Abstract: During the Great Depression of 1930s, changes in the workweek drove a larger portion of changes in total labor input than in other decades. Work-sharing policies appear to be responsible. Hoover created various work-sharing committees lead by key industrialists, which pushed for shorter workweeks and Roosevelt’s President’s Reemployment Agreement called for sharp cuts in weekly hours. The hope was to spread available work amongst more people. While between 50 and 90 percent of declines in labor input were accommodated by falling hours during these periods, in recent decades employers have primarily relied on layoffs to achieve the same end. During the Great Depression of 1930s, changes in the workweek drove a larger portion of changes in total labor input than in other decades. Work-sharing policies appear to be responsible. Hoover created various work-sharing committees lead by key industrialists, which pushed for shorter workweeks and Roosevelt’s President’s Reemployment Agreement called for sharp cuts in weekly hours. The hope was to spread available work amongst more people. While between 50 and 90 percent of declines in labor input were accommodated by falling hours during these periods, in recent decades employers have primarily relied on layoffs to achieve the same end.
    JEL: N12
    Date: 2013–02
  13. By: Rémy Herrera (CES - Centre d'économie de la Sorbonne - CNRS : UMR8174 - Université Paris I - Panthéon-Sorbonne); Poeura Tetoe (CES - Centre d'économie de la Sorbonne - CNRS : UMR8174 - Université Paris I - Panthéon-Sorbonne)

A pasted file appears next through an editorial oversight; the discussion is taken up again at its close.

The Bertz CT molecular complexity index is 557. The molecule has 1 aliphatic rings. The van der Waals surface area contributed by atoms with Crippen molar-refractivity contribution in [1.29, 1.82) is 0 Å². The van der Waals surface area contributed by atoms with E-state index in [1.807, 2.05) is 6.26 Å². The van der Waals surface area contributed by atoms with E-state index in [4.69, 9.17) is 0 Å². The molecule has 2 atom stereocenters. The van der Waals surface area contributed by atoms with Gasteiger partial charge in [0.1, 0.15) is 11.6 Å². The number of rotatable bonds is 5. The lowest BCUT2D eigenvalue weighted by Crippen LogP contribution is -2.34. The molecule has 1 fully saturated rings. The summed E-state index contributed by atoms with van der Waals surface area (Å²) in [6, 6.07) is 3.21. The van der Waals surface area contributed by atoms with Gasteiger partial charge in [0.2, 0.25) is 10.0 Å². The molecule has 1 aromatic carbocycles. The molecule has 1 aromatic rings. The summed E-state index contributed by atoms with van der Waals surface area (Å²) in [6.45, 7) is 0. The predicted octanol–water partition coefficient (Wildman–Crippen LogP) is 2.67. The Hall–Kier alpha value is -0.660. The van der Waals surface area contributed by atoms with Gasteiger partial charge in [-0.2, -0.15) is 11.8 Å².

Abstract: After Papua New Guinea's society has been presented in a first part of this paper, the second part focuses on traditional land institutions and relationships to land - often considered to be "archaic". The third part exposes the process of lanf registration during the colonial and since the independence, in order to examine finally the modernity of peasant resistance forms in this country (fourth part).
    Keywords: Development; state; access to land; peasant societies; social conflicts
    Date: 2013–01
  14. By: Klein Goldewijk, Geertje; Jacobs, Jan (Groningen University)
    Abstract: Stature is increasingly popular among economic historians as a proxy for (biological) standard of living. Recently, researchers have started branching out from written sources to the study of stature from skeletal remains. Current methods for the reconstruction of stature from the skeleton implicitly assume fixed body proportions. We have tested these assumptions for a database containing over 10,000 individuals from the Roman Empire. As it turns out, they are false: the ratio of the length of the thigh bone to the length of the other long bones is significantly different from those implied in the most popular stature reconstruction methods. Therefore, we recommend deriving a proxy for living standards from long bone length instead of reconstructed stature.
    Date: 2013
  15. By: Aaron Chalfin; Justin McCrary
    Abstract: We argue that the key impediment to accurate measurement of the effect of police on crime is not necessarily simultaneity bias, but bias due to mismeasurement of police. Using a new panel data set on crime in medium to large U.S. cities over 1960- 2010, we obtain measurement error corrected estimates of the police elasticity of the cost-weighted sum of crimes of roughly -0.5. The estimates confirm a controversial finding from the previous literature that police reduce violent crime more so than property crime.